Public Lectures > Kabbalah and Sufism – Esoteric Beliefs and Practices in Judaism and Islam in Modern Times
The 8th Annual Conference on Jewish Studies
Kabbalah and Sufism – Esoteric Beliefs and Practices in Judaism and Islam in Modern Times
|Place：||Divinity Hall Chapel, Imadegawa Campus, Doshisha University|
[2/28 SAT] Boaz Huss (Ben Gurion University)
[3/1 SUN] Mark Sedgwick (Aarhus University)
In this lecture, Prof. Huss provided an overview of “Kabbalah” (which means “reception” or “something received”), and described how it was marginalized during modern times, but in the latter half of the 20th century, it flourished in an unprecedented way in a new age and postmodern context.
Kabbalah refers to ancient esoteric Jewish oral transmission, texts, and practices that have existed since the 12th century. Its central doctrinal concept, known as “Theosophy,” is a theory of “Sefirot,” a Hebrew word that originally meant “numbers” and now means “divine attributes” and “emanations” of God. In Kabbalistic doctrine, the world of God is comprised of 10 Sefirot. When they clash, confusion and hardship rules the world. Humans influence Sefirot and the divine world, which is also reflected in the human world (Theurgy). The objective of humans (particularly adult Jewish males) is to restore God’s word, and the method for doing so follows Judaism’s religious doctrines and ritual conduct. From this perspective, Kabbalah can be viewed as a conservative ideology.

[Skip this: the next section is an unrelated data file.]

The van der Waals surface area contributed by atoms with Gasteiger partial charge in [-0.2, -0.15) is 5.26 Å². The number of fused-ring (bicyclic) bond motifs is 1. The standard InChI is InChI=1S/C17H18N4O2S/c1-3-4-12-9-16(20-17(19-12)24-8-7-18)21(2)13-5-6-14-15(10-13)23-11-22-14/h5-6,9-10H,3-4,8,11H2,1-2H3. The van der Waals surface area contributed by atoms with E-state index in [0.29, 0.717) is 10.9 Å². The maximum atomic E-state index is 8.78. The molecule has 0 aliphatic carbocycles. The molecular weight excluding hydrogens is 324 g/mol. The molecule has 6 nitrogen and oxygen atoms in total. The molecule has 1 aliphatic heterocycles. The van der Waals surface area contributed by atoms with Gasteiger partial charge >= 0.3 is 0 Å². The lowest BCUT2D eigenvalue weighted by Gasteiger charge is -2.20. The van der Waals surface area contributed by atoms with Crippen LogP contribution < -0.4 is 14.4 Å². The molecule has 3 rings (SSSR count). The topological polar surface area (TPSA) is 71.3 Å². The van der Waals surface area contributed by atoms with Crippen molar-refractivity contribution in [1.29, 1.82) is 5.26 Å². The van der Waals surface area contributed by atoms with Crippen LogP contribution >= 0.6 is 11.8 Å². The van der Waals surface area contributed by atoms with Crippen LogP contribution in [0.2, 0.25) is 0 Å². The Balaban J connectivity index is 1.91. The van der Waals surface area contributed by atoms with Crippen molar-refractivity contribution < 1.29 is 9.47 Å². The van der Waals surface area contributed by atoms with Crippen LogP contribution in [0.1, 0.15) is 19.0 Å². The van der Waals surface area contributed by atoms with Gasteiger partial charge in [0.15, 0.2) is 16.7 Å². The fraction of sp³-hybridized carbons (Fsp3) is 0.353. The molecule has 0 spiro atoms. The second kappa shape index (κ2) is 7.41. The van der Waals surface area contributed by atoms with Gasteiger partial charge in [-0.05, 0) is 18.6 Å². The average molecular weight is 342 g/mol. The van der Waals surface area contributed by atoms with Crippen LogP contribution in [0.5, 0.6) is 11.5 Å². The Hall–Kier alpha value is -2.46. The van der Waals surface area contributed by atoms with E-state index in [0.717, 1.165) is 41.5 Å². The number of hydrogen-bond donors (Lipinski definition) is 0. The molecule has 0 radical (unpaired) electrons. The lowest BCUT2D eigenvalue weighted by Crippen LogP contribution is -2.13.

The first Kabbalistic circles appeared in southern France during the 12th century and Spain in the early 13th century. The roots of Kabbalah are thought to be an elaboration of Gnosticism or Talmudic-period Jewish thought. The influence of Neoplatonism and Christianity has also been pointed out. In the late 13th century, Spain the Zohar (“radiance”) was written and became a central collection of texts. Due to the 1492 expulsion of Jews from Spain, Kabbalah went to various areas. Around this time, Luria created a Kabbalistic system (Lurianic Kabbalah). In the 17th and 18th century, Kabbalah spread throughout the world, and in the 18th century became normative in the Jewish world. In the 18th century, major Kabbalah movements (such as Hasidism), as well as the Jewish Enlightenment (Haskala) arose. The Haskala rejected Kabbalah and Hasidism and due to its influence, these disappeared from Jewish culture. However, it continued to have authority in the Eastern European Jewish community, which rejected Haskala.